Trigger control is defined as the manipulation of the trigger without disturbing the rifle or the lay of the sights on the target. Most errors when shooting can be attributed to improper manipulation of the trigger. In fact we are such creatures of habit we can improperly actuate the trigger over and over yet still manage to group well. This is the most influential point, because we are turning the machine on. Pressing the trigger to the rear starts the process. In most people’s mind it is also the end, which causes them to inadvertently affect the shot placement. We literally beat the bullet out of the bore by moving the rifle and altering the sights off the target. In some cases the shooter is so relieved at having firing the shot that they immediately disengage from the rifle. This is a bad idea.
The purpose of the firing hand is to manipulate the trigger and hold the rifle into the shoulder pocket. We aren’t gripping it like a handgun, but holding it straight back to the rear. This requires very little pressure, so we don’t want to have a death grip on it. The shooter should establish a firing position on the stock that starts from the trigger back and not from the stock forward. This is more a mental process than a literal one as we don’t want people putting their fingers on a live weapon trigger first. The initial practice should have the shooter visualize the trigger finger before the grip. You can do this during dry practice which is highly recommended.
We want to place the trigger shoe squarely on the pad of the finger, creating a 90 degree angle with the finger and second joint. This will vary slightly from shooter to shooter based on their hand, and type of stock, but the goal should be to get the finger nail to point to 9 O Clock for a right handed shooter, 3 O Clock for a left handed shooter. This right angle position should be there before the trigger is pressed and remain there after. If you find the trigger finger, curling or even flying off the shoe, we need to work on our trigger control and follow through.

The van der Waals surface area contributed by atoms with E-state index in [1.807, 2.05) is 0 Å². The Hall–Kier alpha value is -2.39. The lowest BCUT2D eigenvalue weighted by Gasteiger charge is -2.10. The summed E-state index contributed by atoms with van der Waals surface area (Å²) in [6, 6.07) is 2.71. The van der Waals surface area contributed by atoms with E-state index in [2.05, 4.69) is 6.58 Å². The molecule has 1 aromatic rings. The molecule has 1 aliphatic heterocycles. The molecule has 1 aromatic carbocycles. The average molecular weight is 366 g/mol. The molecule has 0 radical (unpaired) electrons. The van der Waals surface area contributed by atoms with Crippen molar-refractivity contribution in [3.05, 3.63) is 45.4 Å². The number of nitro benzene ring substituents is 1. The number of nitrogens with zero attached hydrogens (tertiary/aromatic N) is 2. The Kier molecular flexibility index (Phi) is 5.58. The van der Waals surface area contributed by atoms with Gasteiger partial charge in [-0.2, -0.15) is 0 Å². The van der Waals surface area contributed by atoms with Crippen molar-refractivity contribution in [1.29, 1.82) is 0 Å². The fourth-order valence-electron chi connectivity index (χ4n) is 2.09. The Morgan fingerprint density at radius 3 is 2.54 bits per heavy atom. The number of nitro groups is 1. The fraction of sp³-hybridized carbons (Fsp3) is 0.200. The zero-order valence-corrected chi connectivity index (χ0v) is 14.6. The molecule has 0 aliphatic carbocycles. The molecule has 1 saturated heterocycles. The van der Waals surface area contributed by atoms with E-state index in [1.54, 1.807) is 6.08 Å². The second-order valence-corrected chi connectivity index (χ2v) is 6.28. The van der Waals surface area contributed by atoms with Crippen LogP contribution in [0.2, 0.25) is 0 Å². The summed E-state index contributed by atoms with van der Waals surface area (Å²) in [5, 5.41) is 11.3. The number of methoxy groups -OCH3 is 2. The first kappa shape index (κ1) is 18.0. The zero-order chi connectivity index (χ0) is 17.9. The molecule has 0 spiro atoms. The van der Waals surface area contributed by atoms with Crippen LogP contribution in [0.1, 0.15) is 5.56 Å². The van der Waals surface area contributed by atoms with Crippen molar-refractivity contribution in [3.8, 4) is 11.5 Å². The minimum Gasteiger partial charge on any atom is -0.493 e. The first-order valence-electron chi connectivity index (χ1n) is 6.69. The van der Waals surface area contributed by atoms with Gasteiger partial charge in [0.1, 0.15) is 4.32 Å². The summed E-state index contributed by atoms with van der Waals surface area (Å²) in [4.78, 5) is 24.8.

When addressing the stock, regardless of the type, we want to make sure the movement of the trigger finger is not touching the stock. In the old days they called this “dragging wood” for the obvious reasons. If the trigger finger is resting against the stock, you will influence the rifle which is not good.
The trigger finger should be moving like a hinge straight to the rear using our body mechanics to our advantage. If the finger nails starts at 90 and ends at 90 you can rest assured you are manipulating the trigger straight back to the rear. In many cases, you’ll find the finger is moving much less than it moves if you are incorrectly pressing the trigger shoe.
The 3 fingers below the trigger finger should be pressing the stock straight back into the shoulder pocket. The pressure should not be so great to discolor them visually. We want to develop a front to back management of the stock, and the thumb should be there to support this front to back pressure. It’s not necessary to engage the thumb. Depending on the stock type, many will lay the thumb on the strong side or using it as a reference point on the stock, putting it in an out of the way place. We call this floating the thumb and it is a perfectly acceptable position as we don’t need our thumb for the task of shooting.